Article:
A Safe Pair Of Hands


At the start of every single season I make sure I have the most important feature of my team nailed down. I sign a reliable and quality goalkeeper. Whether that be the same one as the previous season or a new keeper I am bringing in, I make it my number one priority.

There has been the odd occasion when I have found myself in the position of having two very good goalkeepers as part of my squad. This occurrence can have many plus points but also many negatives. Inevitably only one can play and the other one isn’t going to be happy if he isn’t.

So, I’ll make an attempt at what I think are the pros and cons of having two quality goalies in an amateur squad.


  • If one can’t play or gets injured then you have a genuine keeper to replace him
  • You can implement proper goalkeeping coaching at training and work on shooting drills, set pieces etc with the squad
  • It creates healthy competition
  • If your number 1 hits bad form he can be replaced
  • It creates a more professional looking setup
  • Warmups will be structured preventing an outfield sub smashing balls at your goalie


  • Can disrupt morale if one is annoyed at not playing
  • Uses an outfield substitute place in the squad
  • Rotation could result in losing both as they both want to play every game
  • It’s very difficult to keep two keepers happy
  • They end up jealous or resent each other
  • Both may feel under pressure which could lead to mistakes
  • All keepers are bona fide nutcases (I jest)

My experience of goalkeepers tells me that they are a completely different animal altogether when compared to outfield players. I have always found it extremely difficult to have two of them on the books at one time. I have tried various methods with little success. I figured that if I had a number 1 for league games then I would use my other goalie for cup games. Good idea in theory however as we are all aware amateur football and fixture arrangements don’t quite work the way we would like. One season I found myself in the situation of naming a number 1 after per season was over. I promised the number 2 he would play in every cup game regardless of significance. As it turned out we played a load of cup section games at the start of the season as well as early rounds of our domestic league cups. By the time the league games came around my number 1 had received an offer from elsewhere with the promise of being number 1 and he asked to be released leaving me with a slightly inferior goalkeeper to complete the season with.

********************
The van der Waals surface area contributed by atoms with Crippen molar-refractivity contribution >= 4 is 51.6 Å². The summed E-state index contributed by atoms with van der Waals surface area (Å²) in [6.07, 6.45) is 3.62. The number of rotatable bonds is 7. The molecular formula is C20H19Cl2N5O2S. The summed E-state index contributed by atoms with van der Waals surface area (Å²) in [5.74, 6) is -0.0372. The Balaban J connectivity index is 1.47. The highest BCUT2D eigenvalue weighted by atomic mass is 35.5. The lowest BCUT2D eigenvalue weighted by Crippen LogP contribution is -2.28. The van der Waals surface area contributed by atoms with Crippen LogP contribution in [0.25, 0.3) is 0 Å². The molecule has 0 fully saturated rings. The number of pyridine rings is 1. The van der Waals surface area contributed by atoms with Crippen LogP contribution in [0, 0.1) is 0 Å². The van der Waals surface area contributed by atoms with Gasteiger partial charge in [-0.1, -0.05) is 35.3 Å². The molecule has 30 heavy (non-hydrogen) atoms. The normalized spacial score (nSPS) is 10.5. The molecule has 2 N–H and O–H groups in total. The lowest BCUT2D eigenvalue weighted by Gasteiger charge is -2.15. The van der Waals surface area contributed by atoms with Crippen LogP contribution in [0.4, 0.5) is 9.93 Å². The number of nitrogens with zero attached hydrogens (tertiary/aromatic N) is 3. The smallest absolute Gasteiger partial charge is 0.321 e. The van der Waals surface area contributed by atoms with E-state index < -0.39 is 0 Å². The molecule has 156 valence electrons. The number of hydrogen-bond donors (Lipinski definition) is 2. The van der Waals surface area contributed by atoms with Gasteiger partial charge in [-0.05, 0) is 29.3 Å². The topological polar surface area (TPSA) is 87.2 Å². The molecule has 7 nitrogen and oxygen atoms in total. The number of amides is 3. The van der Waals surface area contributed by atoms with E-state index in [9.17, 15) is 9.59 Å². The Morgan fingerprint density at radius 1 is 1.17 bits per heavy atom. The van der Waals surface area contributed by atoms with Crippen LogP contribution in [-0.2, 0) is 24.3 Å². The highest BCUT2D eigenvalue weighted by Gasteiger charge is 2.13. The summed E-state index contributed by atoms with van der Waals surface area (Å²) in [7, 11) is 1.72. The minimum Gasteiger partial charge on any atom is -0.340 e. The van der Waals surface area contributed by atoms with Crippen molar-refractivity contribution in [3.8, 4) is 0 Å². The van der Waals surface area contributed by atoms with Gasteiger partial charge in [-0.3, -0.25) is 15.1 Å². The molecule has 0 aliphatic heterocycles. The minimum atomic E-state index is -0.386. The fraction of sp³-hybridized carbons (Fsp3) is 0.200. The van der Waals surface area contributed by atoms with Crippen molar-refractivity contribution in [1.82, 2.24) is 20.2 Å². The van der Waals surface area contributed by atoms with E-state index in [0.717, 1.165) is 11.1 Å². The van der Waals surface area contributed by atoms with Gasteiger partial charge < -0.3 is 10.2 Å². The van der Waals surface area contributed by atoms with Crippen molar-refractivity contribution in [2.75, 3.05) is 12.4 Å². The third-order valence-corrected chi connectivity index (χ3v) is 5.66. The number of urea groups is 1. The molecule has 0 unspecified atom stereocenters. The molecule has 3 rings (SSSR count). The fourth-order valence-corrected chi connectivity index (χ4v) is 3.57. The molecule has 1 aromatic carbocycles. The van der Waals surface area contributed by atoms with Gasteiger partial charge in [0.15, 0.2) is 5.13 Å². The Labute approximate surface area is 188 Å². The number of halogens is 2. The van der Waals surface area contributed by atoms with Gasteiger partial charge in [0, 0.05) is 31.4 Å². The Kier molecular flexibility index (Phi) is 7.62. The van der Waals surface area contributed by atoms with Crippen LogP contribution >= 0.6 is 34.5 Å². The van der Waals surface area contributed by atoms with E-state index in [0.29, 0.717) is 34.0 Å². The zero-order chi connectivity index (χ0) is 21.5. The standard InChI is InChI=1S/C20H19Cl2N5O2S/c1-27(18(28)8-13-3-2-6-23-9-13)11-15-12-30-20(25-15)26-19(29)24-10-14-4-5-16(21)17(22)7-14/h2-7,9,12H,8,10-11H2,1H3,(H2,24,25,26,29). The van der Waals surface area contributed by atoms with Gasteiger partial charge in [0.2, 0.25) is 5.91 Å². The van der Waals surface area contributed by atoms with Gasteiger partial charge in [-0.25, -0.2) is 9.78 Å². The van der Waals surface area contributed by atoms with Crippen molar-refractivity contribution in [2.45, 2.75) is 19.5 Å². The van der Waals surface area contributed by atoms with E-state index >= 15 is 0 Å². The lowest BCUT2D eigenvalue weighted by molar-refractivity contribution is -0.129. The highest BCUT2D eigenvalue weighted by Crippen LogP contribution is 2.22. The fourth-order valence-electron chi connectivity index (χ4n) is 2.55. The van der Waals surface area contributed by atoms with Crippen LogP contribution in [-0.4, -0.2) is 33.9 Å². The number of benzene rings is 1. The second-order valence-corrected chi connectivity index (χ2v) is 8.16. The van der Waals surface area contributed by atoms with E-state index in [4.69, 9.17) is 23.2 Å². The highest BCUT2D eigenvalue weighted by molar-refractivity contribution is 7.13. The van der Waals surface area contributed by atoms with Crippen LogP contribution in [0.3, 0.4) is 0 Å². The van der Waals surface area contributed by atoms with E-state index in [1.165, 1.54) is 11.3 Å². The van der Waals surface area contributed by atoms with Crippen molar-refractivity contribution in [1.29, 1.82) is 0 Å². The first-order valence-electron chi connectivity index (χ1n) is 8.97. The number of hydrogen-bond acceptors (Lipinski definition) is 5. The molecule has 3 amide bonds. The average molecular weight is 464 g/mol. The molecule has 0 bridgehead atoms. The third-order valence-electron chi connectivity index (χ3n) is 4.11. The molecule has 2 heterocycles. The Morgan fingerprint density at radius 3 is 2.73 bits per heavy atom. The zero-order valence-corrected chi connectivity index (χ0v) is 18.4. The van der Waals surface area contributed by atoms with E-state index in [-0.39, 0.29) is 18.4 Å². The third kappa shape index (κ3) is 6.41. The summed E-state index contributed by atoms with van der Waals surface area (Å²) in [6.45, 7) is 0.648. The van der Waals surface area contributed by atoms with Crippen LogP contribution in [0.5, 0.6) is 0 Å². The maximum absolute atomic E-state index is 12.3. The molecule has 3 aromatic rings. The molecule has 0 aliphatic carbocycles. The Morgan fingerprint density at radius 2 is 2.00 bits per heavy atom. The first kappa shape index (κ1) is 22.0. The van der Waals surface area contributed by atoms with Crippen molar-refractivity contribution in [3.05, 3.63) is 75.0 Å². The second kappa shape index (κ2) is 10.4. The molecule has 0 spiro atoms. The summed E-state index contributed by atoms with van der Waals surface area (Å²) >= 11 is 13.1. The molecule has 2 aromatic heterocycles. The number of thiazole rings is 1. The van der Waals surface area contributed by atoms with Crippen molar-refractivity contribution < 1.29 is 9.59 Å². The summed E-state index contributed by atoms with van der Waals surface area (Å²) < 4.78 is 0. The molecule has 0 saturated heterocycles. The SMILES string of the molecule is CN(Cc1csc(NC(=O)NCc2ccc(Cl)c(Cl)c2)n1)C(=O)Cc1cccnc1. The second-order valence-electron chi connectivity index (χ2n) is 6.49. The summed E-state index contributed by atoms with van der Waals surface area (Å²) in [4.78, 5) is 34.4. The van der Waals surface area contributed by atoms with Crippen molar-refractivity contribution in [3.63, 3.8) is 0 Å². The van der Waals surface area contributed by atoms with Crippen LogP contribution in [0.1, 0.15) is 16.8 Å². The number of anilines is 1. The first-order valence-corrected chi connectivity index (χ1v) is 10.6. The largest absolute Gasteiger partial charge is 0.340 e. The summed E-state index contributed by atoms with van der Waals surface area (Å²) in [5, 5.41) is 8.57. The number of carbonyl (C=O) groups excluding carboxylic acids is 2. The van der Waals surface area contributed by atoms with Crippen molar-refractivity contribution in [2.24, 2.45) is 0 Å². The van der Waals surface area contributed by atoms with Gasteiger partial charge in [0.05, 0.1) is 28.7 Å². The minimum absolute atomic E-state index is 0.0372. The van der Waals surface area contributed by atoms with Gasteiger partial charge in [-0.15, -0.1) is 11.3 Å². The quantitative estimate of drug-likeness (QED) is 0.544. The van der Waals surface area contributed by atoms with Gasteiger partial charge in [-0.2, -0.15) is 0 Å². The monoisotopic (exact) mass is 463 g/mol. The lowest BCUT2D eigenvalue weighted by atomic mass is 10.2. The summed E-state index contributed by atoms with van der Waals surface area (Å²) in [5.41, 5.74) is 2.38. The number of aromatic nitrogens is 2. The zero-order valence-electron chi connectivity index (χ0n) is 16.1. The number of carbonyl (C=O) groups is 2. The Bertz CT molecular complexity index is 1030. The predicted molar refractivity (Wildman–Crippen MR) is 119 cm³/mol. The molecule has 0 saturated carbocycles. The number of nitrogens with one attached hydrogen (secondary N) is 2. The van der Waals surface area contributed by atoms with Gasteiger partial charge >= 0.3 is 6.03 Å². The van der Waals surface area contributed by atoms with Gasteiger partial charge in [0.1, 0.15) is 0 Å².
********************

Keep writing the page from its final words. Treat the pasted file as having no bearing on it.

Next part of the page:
Another similar occasion saw my team exit all of he cups in the early rounds leaving my number 2 in the knowledge that he probably wouldn’t play again that season. He also asked to move elsewhere.

I’ve also found that it’s a position where the players usually have high opinions of themselves. It doesn’t sit right with their ego to be sat on a bench every week. A goalkeeper will believe he is better than who is playing in front of him and I do like that attitude, I like a bit of arrogance in a player but that is why it’s so difficult to keep them happy. It’s also hard to pinpoint poor form from a keeper unless he has some blatant clangers. If a striker doesn’t score goals he will know why he’s dropped. If a centre half keeps getting beat with a ball over the top he will also know why he’s dropped but keepers have so many get outs. They can blame the defence for leaving them exposed, they can blame the surface, the sun in their eyes, couldn’t see the ball through a wall of bodies. The list goes on, keepers can get away with murder which makes your decision even harder.

I suppose it comes down to man management at the end of the day. Usually with outfield players this is a strong point for me and I am good with getting people the right game time or showing unhappy players why they aren’t playing and helping them improve to rectify this but I can never seem to replicate it with goalies. It might just be the fact that it’s a position that is very rarely changed during a match unless their is an injury meaning it is likely a sub keeper will be an observer only. Then the only opportunity they get to showcase their form is at training and if the number 1 played well on the Saturday then they are only really making the numbers up.

Most of my many seasons have seen me find a reliable robust keeper and then just stick with him for the whole year. If occasions have arisen when he couldn’t play then one of the boys have stepped up to don the gloves. It’s not ideal but it has got us by with some medals along the way. Having two to choose from is a luxury and if they are both happy then even better but for me it’s just never worked out that way. Personally I’d rather the stress of finding a keeper in the unlikely event that mines can’t play in the game. Having two of the nutters to deal with is just too much hassle for me.

Trust in your hands

The Gaffer


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